Pick & mix: The joy of great meals sprung from the garden

From viola flowers in the salad to gnocchi made from potatoes sown by the light of the moon...

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My mum used to have a collection of Cordon Bleu magazines that you collected week by week until you had a prize guide to the highs and lows of 1970s cooking. Crêpe Suzette! Beef stroganoff! You know the drill. (She still has them, actually: the pages are a carnival of curly Good Life fonts, chickens-in-baskets and intricate rice dishes. What was it about Watergate and Vietnam that brought out everybody's inner pilaf?)

Anyway, Lucy Boyd's mum was a different kettle of fish. Slightly tastier fish, to be honest. Salted Italian anchovies, for example. Maybe a lobster. Possibly even oysters. Because Lucy Boyd's mum was Rose Gray, who went on to start the River Café, and who presumably didn't have a Cordon Bleu magazine in the house. "No, she sort of felt her way with cooking. She just looked at everything so carefully. When she left art school, she became a teacher and she was an observer; she would go to the market, or into the kitchen and talk to the chef, and point and manage in a mixture of half-Italian, half-English."

As a result of this culinarily atuned upbringing, Boyd is today the kind of holiday guest who can make mayonnaise on the beach with nary a blender in sight. The sort of person who takes Sam Clark from Moro off to hunt wild thyme for ravioli. The kind of working mother who's the head gardener at Petersham Nurseries in Richmond, Surrey, but is also out at dawn with the chefs from the nurseries' much-fêted café, nicking rose petals from owner Francesco Boglione's flowerbeds to put into the salad.

All of which she makes clear in her first cookbook, Kitchen Memories (£20, HarperCollins), a reminder to all us culinary enthusiasts that the garden is where almost all great meals begin.

Spring has come late, in Petersham as everywhere else, this year. The day I visit, the walled kitchen garden has only the mildest signs of coming life. Veg beds are still warming under horticultural fleece, and rows of tulips are only just beginning to pick up their heads. Yet Boyd is still full of spring-themed growing ideas. Today, it's little viola flowers in the salad: "Sea kale, some blood oranges, lamb's lettuce and home-made mayonnaise; decorated with these lovely, tiny purple and violet flowers."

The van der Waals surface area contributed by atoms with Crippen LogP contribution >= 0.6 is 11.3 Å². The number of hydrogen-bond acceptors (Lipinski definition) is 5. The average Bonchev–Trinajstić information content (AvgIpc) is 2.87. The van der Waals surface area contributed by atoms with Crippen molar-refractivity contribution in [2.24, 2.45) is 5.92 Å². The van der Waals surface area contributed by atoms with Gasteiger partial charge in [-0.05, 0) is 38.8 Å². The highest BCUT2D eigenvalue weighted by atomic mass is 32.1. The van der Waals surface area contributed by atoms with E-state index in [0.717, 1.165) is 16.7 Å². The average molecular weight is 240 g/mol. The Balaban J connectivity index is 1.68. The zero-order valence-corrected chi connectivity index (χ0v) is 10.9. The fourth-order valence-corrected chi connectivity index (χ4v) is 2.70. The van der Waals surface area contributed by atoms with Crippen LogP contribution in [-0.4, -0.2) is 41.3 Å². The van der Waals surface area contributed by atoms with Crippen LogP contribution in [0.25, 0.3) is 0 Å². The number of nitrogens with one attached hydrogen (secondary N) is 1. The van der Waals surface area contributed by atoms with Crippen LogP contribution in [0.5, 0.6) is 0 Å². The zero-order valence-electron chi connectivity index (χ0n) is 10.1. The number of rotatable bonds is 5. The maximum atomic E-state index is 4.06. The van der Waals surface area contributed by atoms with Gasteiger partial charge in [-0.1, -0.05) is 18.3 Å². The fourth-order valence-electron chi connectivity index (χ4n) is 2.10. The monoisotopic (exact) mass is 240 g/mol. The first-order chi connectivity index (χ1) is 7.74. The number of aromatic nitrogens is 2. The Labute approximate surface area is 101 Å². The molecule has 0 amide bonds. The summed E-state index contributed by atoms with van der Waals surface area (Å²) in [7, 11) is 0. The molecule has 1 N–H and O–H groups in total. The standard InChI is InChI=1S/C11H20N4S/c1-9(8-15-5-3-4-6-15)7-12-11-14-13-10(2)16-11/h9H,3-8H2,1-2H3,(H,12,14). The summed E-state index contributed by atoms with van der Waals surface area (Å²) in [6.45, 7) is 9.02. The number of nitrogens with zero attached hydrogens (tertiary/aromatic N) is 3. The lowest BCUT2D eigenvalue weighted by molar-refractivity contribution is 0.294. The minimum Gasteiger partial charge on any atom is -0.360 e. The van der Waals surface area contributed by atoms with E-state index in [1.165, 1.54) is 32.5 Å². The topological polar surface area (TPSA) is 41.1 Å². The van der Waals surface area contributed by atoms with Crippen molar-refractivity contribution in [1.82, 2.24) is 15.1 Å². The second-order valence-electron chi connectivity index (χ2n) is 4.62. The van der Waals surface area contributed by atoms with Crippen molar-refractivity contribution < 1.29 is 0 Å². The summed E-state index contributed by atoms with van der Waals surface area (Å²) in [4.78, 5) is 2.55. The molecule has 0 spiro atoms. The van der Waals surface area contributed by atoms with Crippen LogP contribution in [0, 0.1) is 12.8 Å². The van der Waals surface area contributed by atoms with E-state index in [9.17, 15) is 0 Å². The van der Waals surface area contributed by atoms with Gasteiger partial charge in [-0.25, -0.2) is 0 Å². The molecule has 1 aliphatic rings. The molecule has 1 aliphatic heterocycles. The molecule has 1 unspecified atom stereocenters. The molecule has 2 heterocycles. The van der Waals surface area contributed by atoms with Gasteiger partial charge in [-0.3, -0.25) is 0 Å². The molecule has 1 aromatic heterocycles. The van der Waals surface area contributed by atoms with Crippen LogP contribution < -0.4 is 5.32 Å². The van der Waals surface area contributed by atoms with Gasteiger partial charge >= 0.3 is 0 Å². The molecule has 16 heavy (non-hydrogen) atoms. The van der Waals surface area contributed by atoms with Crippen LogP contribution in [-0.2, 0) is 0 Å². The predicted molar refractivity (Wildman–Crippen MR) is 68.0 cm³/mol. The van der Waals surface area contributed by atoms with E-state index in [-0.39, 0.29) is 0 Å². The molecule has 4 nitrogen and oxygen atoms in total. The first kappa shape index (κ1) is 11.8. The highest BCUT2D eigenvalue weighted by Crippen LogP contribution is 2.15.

And she's already excited about the first tomatoes, grown at Petersham under substantial ranges of glass. "Those first tomatoes are such a delicious thing to walk past and shove in your mouth," she says. "They have a taste that's so different from summer varieties; they're still tangy and acidic, because of the lack of sun. Serve them with prosciutto, and the sweetness comes from the fat on the meat rather than the tomato." She makes a salad with coppa di Parma (dry-cured ham), ricotta and tomatoes dripped with marjoram and oil, which leaves me dribbling. As a result of all this, her book is one of those that makes you veer between wanting to be sick (with envy at her apparently blissful life), and wanting to beg (for details of those tomatoes).

At Petersham, Boyd works with the chefs to produce the best fresh stuff for the kitchen, but also participates in their ridiculously-reasonable-while-remaining-completely-glamorous gardening courses. I went to one recently and ended up learning how to make gnocchi from potatoes actually sown by the light of the moon. And, more importantly, I was sitting next to Matthew Macfadyen and Keeley Hawes. Keeley showed me iPhone pictures of her chickens as I was eating lunar gnocchi, and life doesn't get much better than that. Unless, of course, you can get me the name of those tomatoes.

For details of Petersham's spring courses: petershamnurseries.com

Three recommendations for spring sowing


"Supermarkets mostly sell the narrow-leaved, strong-tasting wild rocket," says Boyd, "which won't grow well in English spring weather. Try broad-leaved rocket – it is mild in flavour, germinates in three to four days and can be picked after a few weeks." Rocket Pegasus, £1.99 for 150 seeds, unwins.co.uk


"I love unusual beetroots: in shops it's really difficult to get hold of Chioggia, for example, with its striking pink stripes." £2.99 for 300 seeds, thompson-morgan.com


Incidentally, those toms are "Marinda" and "Camone". £2.95 for eight Marinda seeds, plantsofdistinction.co.uk